Joanie Sommers would be the first to admit that her on-again, off-again singing career hasn’t been all smooth sailing.
“It’s been a long struggle,” the perky, still-squeaky-clean-voiced songstress said, “but I’m getting there. It’s just taken me a while.”
Sommers, who had a pop hit with “Johnny Get Angry” in 1963, is singing pretty much full-time now, and she couldn’t be happier.
“I’ve worked more in the last two years than I had in the previous 15 years,” she said, “and I love it. I feel most alive when I’m singing. I think it’s my way of communicating and expressing myself in the most honest way. And when it’s right, it’s so right.”
Signed to a Warner Bros. recording contract in 1960 while still a teen-ager, she made a few albums and then recorded “Johnny Get Angry.” (At that time she was also the singer on the “For Those Who Think Young” Pepsi-Cola commercials). But by then, she was pregnant with the first of three children and decided not to tour in support of her hit.
Though her career has contained many highlights--from co-hosting the Mike Douglas TV show to appearing steadily in Las Vegas--from the time of “Johnny Get Angry” until two years ago, she was an intermittent performer; raising a family was her first priority.
By 1984, Sommers’ life had changed. Her husband, theatrical agent Jerry Steiner, had died. Two of her children were grown, the third in his teens. So when pianist Joe Parnello, Frank Sinatra’s former musical director, asked her to sing on Tuesdays at a club date he had in the San Fernando Valley, she accepted, albeit reluctantly.
“My first thought was, ‘Oh, I don’t want to be working in a joint again. There’ll be people talking, smoke will be going up my nose,’ and so on. But then I said, ‘Oh, just go and do it,’ and to tell you the truth, the first night I was in heaven. I felt like a million bucks.”
Now, the jazz-influenced Sommers, who made her club debut at the prestigious Ye Little Club in Beverly Hills when she was 18, works a lot. She delivers her repertoire of standards like “What’s New?” and “I’m Old Fashioned,” and jazz tunes like “Squeeze Me” and her pop hits (“Johnny Get Angry,” “One Boy” and “For Those Who Think Young” in a medley) in venues from the Plush Room in San Francisco to the Golden Nugget in Atlantic City. Tonight and Wednesday, she appears at the Vine St. Bar & Grill, backed by Parnello’s trio.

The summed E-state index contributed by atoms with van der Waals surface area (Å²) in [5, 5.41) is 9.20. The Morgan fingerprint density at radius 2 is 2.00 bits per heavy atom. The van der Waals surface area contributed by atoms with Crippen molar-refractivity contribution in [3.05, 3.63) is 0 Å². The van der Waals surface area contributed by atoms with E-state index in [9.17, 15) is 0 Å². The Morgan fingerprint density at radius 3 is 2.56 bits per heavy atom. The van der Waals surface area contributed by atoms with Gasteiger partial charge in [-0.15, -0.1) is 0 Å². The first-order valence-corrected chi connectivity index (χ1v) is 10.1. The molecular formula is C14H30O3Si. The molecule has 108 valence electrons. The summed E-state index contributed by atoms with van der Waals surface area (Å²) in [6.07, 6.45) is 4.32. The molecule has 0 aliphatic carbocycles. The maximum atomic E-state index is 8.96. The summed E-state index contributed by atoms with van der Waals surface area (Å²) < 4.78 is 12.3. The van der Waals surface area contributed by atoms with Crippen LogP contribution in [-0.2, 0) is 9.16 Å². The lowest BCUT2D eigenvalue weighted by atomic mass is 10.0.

She varies her accompanists. Sometimes, she’ll appear with Bob Florence, with whose trio she recorded “Dream” (Discovery, 1980), her latest and jazziest LP. She’s also worked with Frank Collett, currently with Sarah Vaughan.
“It’s important that I develop a sense of working with all different kinds of people,” she said. “I used to be scared of that, but now that’s what I want to do. “
One different job was her opening for comedian Pat Cooper at the Las Vegas Tropicana last April. “I did three days, and it was my first time on stage with a big band in years, and I loved it,” she said with typical exuberance. “I said to myself, ‘This is it! I’ve got a chunk of the real thing to hold on to so that I can deal with all the rest of the negatives that go with a career in show business.’ ”
Through the years, Sommers has remained a name with many of her fans. “I find now, going around the country, that people remember me,” she said. “And not only do they remember, but they think I’ve been working all this time and just haven’t come to their particular part of the country.”